First, Chinese immigrants almost immediately faced hostility. Like European immigrants, the first Chinese immigrants were adventure seekers who saw an opportunity to become rich through mining or commerce shortly after the news of gold strikes in California in 1849 spread to China. But in 1852, the state of California passed discriminatory taxes and later attempted to force Chinese out of the mines and stop Chinese immigration. Protests from the Chinese associations (including a self-described naturalized citizen and Christian merchant, Norman Asing) could not stem the growing animosity. Even the advocacy of missionaries and mission agencies could do little to prevent the US (and later, the Canadian) government from passing discriminatory immigration and naturalization laws in the late nineteenth and early twentieth centuries.
Second, the transient, geographically scattered, and male-dominant Chinese immigrants made it nearly impossible to form stable faith communities. This was especially true during the 1850s and 1860s when most Chinese worked in mines scattered across the American West. As the mines dried up, many settled in adjacent small towns. Some started shoe and cigar-making companies; others entered domestic service. The construction of the Central Pacific Railroad in the 1860s imported a new wave of contract laborers. Many later worked on railroad construction in Canada, the American South, and Northeast. A number of white congregations reached out to their new Chinese neighbors through language schools; however, they could not retain them because of cultural-linguistic barriers and Chinese work transience. An attempt to plant a Chinese Baptist church in Sacramento in 1854 was quickly abandoned. Even the Presbyterian mission in San Francisco, the only free standing Chinese Christian church in North America at the time, became inactive by 1860.
In the 1870s, however, a series of events gave birth to North American Chinese Christianity. As the Chinese population nearly doubled to 63,000 by 1870 and approached 105,000 by 1880, animus towards the Chinese intensified. They were blamed for the1870s economic downturn in the West. Lacking legal protection that comes with citizenship, Chinese were driven out of mining towns and many were killed. As they fled into Chinatown enclaves, they created segregated urban slums. Fueled by the backlash against Reconstruction in the South, the anti-Chinese movement quickly grew into a national movement leading to the passage of the Chinese Exclusion Acts of 1882, 1892, and 1902.2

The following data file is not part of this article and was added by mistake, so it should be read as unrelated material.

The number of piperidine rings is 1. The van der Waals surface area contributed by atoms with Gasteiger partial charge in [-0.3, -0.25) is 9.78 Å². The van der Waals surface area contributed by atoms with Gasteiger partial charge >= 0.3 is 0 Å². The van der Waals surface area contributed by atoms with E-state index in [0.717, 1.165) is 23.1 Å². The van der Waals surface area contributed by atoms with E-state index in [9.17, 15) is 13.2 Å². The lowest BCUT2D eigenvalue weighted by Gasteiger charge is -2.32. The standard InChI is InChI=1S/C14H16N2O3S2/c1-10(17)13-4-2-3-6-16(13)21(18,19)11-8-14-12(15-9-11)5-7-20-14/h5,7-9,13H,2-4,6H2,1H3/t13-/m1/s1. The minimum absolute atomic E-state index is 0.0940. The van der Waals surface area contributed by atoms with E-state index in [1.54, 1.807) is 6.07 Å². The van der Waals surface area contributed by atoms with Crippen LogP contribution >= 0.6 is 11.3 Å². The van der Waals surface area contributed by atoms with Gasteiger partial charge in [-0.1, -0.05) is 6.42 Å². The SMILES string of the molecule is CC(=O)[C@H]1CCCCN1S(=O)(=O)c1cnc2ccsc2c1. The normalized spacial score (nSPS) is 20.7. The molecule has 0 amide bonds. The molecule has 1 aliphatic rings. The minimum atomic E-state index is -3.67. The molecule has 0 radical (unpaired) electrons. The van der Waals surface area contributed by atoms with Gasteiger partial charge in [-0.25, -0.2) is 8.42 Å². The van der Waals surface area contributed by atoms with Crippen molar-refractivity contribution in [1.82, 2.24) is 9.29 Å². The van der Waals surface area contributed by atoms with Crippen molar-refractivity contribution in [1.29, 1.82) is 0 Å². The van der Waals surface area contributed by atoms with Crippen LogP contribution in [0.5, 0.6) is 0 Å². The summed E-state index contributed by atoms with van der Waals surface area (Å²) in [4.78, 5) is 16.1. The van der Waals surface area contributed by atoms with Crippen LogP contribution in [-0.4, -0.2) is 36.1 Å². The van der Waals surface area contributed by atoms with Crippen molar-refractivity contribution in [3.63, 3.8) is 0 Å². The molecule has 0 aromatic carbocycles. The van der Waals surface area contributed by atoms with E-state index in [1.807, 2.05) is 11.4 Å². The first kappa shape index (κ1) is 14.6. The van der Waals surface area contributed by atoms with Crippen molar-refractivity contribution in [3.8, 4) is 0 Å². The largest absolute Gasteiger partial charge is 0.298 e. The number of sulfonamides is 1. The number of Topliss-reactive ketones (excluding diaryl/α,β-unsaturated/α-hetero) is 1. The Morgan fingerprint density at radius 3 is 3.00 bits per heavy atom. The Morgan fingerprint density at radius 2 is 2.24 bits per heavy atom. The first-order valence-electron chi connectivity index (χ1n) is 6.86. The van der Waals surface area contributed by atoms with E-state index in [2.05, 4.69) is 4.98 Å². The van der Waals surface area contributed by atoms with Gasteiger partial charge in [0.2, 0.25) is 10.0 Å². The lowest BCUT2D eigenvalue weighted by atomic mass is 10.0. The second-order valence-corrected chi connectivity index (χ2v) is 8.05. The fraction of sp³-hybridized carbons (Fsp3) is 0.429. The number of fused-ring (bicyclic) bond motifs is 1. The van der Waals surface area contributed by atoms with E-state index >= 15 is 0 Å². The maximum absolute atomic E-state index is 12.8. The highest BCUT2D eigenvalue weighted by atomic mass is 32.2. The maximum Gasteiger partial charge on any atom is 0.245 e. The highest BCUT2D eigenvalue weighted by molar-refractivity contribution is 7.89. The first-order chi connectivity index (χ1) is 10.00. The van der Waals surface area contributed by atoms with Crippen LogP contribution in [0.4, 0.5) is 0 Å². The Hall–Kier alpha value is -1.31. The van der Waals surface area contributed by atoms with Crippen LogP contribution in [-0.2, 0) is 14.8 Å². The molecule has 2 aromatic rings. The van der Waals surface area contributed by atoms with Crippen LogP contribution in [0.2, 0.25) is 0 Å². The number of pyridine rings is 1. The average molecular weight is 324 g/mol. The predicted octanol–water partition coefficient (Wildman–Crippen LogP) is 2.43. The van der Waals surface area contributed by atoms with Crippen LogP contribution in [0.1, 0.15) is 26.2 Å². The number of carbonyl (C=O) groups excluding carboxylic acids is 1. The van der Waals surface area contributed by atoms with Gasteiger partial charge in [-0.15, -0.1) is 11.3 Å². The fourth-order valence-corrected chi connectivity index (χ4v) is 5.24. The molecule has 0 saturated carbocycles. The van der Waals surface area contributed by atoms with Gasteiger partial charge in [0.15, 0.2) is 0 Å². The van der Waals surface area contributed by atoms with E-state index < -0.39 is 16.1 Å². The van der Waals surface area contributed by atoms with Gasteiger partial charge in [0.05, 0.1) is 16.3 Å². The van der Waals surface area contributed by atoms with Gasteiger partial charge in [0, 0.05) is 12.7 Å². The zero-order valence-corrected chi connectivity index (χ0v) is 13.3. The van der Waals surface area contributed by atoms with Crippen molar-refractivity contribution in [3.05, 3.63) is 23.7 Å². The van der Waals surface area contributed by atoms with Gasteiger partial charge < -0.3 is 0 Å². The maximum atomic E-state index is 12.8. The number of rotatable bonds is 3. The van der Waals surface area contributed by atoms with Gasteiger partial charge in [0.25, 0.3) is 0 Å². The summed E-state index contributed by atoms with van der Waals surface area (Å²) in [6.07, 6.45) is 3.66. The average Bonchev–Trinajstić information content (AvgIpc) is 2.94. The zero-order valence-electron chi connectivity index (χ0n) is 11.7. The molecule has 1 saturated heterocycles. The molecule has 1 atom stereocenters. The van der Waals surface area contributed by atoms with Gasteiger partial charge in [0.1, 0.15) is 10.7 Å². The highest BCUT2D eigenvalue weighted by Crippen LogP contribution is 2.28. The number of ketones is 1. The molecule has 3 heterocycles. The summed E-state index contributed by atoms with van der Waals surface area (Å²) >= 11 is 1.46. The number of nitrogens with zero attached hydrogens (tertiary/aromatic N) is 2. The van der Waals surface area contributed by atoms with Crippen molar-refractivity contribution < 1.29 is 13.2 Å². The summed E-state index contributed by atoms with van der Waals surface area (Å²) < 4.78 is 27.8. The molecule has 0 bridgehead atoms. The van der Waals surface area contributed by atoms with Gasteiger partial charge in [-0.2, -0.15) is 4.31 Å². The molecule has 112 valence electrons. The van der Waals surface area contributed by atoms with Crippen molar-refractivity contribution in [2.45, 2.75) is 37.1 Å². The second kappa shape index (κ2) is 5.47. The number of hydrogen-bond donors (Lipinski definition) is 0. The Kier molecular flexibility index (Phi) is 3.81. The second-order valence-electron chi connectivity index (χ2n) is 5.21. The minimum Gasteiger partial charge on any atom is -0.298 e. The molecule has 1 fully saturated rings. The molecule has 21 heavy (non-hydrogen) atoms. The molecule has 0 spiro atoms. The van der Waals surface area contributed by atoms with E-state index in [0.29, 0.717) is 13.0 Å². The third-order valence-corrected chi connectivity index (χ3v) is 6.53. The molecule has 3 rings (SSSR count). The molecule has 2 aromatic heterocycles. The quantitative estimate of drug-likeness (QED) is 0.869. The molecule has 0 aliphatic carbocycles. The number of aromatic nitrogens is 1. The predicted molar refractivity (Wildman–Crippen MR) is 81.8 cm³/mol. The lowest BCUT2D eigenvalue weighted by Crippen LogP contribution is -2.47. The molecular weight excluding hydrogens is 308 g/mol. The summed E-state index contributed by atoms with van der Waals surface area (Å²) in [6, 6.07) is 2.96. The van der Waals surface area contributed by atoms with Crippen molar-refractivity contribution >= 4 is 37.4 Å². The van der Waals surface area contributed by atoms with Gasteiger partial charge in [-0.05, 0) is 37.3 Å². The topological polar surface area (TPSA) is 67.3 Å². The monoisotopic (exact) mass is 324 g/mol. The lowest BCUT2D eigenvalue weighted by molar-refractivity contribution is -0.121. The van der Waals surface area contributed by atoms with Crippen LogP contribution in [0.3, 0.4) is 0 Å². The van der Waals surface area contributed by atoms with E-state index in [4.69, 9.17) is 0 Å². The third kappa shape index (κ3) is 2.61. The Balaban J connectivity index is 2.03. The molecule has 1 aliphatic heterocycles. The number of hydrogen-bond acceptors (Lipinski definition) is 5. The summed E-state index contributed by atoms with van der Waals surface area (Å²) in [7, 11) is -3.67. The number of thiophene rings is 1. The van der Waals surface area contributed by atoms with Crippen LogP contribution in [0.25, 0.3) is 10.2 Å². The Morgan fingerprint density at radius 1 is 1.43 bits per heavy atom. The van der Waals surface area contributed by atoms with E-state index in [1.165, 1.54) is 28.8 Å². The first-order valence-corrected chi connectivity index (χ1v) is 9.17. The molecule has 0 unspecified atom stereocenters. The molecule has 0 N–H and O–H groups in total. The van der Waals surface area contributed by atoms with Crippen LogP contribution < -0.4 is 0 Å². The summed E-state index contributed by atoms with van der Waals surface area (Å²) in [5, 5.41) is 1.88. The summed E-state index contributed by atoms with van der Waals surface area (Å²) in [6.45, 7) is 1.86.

During this time, American missionary agencies renewed their efforts to build up and support the Chinese Christian community. Beginning in 1868, Methodist, Congregationalist, Baptist, and Episcopalian missionaries and Chinese pastors were assigned to San Francisco’s Chinatown. Before long, women missionaries accompanied them and established English language schools, community centers, and women’s rescue homes. A number of white missionaries gained notoriety for their fearless advocacy of the rights of the Chinese. William Speer (1822–1904) not only helped plant the Chinese Presbyterian mission in San Francisco, he also left important testimony in the California state records defending the Chinese in the face of racial prejudice. His successors, Augustus W. Loomis (1816–1891), Ira M. Condit (1833–1915), and Donaldina Cameron (1869–1968) have all left important legacies as supporters of the Chinese in North America. Otis Gibson (1825–1889), an unflinching ally who started the Chinese Methodist work, set the tone for Protestant advocacy for racial justice. Congregationalist William C. Pond (1830–1925) was supported by the abolitionist American Missionary Association. He and the Chinese Congregationalist pastors were among the most passionate preachers of the gospel of human equality. Together these missionaries and Chinese Christian leaders provided stability for the community and channeled denominational attention and support.3